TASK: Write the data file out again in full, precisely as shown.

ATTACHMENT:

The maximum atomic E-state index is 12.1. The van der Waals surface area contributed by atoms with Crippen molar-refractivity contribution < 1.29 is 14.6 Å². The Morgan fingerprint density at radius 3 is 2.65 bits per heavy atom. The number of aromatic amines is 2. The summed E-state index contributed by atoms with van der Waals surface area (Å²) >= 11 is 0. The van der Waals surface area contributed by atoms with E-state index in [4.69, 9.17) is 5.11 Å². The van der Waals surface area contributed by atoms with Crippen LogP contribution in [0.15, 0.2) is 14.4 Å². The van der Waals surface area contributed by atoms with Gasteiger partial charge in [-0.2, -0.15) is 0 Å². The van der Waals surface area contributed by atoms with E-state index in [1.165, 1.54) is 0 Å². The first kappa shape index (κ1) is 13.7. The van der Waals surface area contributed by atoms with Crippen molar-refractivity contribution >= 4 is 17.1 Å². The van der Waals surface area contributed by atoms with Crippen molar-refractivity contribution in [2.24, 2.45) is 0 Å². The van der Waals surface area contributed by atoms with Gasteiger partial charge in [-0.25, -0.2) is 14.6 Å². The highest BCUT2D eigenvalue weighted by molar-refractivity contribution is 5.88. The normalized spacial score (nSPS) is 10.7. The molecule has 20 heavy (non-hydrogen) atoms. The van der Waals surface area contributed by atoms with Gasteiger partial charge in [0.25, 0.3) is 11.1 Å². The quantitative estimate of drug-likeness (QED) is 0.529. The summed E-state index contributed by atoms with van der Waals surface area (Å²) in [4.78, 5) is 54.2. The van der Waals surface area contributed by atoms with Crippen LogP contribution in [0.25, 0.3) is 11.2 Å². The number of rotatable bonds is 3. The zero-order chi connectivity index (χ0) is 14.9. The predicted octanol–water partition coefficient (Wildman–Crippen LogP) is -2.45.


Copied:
The maximum atomic E-state index is 12.1. The van der Waals surface area contributed by atoms with Crippen molar-refractivity contribution < 1.29 is 14.6 Å². The Morgan fingerprint density at radius 3 is 2.65 bits per heavy atom. The number of aromatic amines is 2. The summed E-state index contributed by atoms with van der Waals surface area (Å²) >= 11 is 0. The van der Waals surface area contributed by atoms with E-state index in [4.69, 9.17) is 5.11 Å². The van der Waals surface area contributed by atoms with Crippen LogP contribution in [0.15, 0.2) is 14.4 Å². The van der Waals surface area contributed by atoms with Gasteiger partial charge in [-0.2, -0.15) is 0 Å². The van der Waals surface area contributed by atoms with E-state index in [1.165, 1.54) is 0 Å². The first kappa shape index (κ1) is 13.7. The van der Waals surface area contributed by atoms with Crippen molar-refractivity contribution >= 4 is 17.1 Å². The van der Waals surface area contributed by atoms with Crippen molar-refractivity contribution in [2.24, 2.45) is 0 Å². The van der Waals surface area contributed by atoms with Gasteiger partial charge in [-0.25, -0.2) is 14.6 Å². The highest BCUT2D eigenvalue weighted by molar-refractivity contribution is 5.88. The normalized spacial score (nSPS) is 10.7. The molecule has 20 heavy (non-hydrogen) atoms. The van der Waals surface area contributed by atoms with Gasteiger partial charge in [0.25, 0.3) is 11.1 Å². The quantitative estimate of drug-likeness (QED) is 0.529. The summed E-state index contributed by atoms with van der Waals surface area (Å²) in [4.78, 5) is 54.2. The van der Waals surface area contributed by atoms with Crippen LogP contribution in [0.25, 0.3) is 11.2 Å². The number of rotatable bonds is 3. The zero-order chi connectivity index (χ0) is 14.9. The predicted octanol–water partition coefficient (Wildman–Crippen LogP) is -2.45.